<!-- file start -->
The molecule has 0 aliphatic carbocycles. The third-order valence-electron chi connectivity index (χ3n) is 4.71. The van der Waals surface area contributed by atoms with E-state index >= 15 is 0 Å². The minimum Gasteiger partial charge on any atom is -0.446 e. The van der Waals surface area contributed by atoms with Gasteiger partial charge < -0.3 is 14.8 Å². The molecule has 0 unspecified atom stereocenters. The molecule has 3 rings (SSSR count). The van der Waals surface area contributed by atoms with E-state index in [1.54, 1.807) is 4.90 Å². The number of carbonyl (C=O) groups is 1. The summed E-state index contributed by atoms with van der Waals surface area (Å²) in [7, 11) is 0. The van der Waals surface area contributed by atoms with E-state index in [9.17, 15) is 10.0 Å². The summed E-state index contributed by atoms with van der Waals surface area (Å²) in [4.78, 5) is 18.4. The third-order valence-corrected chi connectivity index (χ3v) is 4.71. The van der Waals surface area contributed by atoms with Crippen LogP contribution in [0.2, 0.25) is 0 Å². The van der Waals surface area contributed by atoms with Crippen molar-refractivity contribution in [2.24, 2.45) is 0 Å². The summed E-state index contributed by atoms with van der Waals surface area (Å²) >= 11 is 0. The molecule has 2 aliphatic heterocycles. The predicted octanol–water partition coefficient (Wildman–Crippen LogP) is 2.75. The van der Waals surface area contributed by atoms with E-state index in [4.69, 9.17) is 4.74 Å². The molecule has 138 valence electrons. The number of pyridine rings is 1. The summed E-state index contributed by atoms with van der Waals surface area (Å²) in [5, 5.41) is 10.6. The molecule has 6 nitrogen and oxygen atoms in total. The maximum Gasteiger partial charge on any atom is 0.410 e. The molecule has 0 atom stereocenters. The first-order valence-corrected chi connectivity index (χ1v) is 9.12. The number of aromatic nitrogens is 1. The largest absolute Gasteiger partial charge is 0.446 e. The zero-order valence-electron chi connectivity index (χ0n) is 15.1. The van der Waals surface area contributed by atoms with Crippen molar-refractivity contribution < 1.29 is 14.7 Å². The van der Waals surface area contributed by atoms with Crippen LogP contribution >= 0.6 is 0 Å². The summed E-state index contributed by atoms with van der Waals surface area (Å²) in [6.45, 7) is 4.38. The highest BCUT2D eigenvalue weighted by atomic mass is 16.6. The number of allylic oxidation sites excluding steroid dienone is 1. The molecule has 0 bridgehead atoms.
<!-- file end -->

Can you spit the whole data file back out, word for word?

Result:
The molecule has 0 aliphatic carbocycles. The third-order valence-electron chi connectivity index (χ3n) is 4.71. The van der Waals surface area contributed by atoms with E-state index >= 15 is 0 Å². The minimum Gasteiger partial charge on any atom is -0.446 e. The van der Waals surface area contributed by atoms with Gasteiger partial charge < -0.3 is 14.8 Å². The molecule has 0 unspecified atom stereocenters. The molecule has 3 rings (SSSR count). The van der Waals surface area contributed by atoms with E-state index in [1.54, 1.807) is 4.90 Å². The number of carbonyl (C=O) groups is 1. The summed E-state index contributed by atoms with van der Waals surface area (Å²) in [7, 11) is 0. The van der Waals surface area contributed by atoms with E-state index in [9.17, 15) is 10.0 Å². The summed E-state index contributed by atoms with van der Waals surface area (Å²) in [4.78, 5) is 18.4. The third-order valence-corrected chi connectivity index (χ3v) is 4.71. The van der Waals surface area contributed by atoms with Crippen LogP contribution in [0.2, 0.25) is 0 Å². The van der Waals surface area contributed by atoms with Crippen molar-refractivity contribution in [2.24, 2.45) is 0 Å². The summed E-state index contributed by atoms with van der Waals surface area (Å²) >= 11 is 0. The molecule has 2 aliphatic heterocycles. The predicted octanol–water partition coefficient (Wildman–Crippen LogP) is 2.75. The van der Waals surface area contributed by atoms with E-state index in [4.69, 9.17) is 4.74 Å². The molecule has 138 valence electrons. The number of pyridine rings is 1. The summed E-state index contributed by atoms with van der Waals surface area (Å²) in [5, 5.41) is 10.6. The molecule has 6 nitrogen and oxygen atoms in total. The maximum Gasteiger partial charge on any atom is 0.410 e. The molecule has 0 atom stereocenters. The first-order valence-corrected chi connectivity index (χ1v) is 9.12. The number of aromatic nitrogens is 1. The largest absolute Gasteiger partial charge is 0.446 e. The zero-order valence-electron chi connectivity index (χ0n) is 15.1. The van der Waals surface area contributed by atoms with Crippen molar-refractivity contribution < 1.29 is 14.7 Å². The van der Waals surface area contributed by atoms with Crippen LogP contribution >= 0.6 is 0 Å². The summed E-state index contributed by atoms with van der Waals surface area (Å²) in [6.45, 7) is 4.38. The highest BCUT2D eigenvalue weighted by atomic mass is 16.6. The number of allylic oxidation sites excluding steroid dienone is 1. The molecule has 0 bridgehead atoms.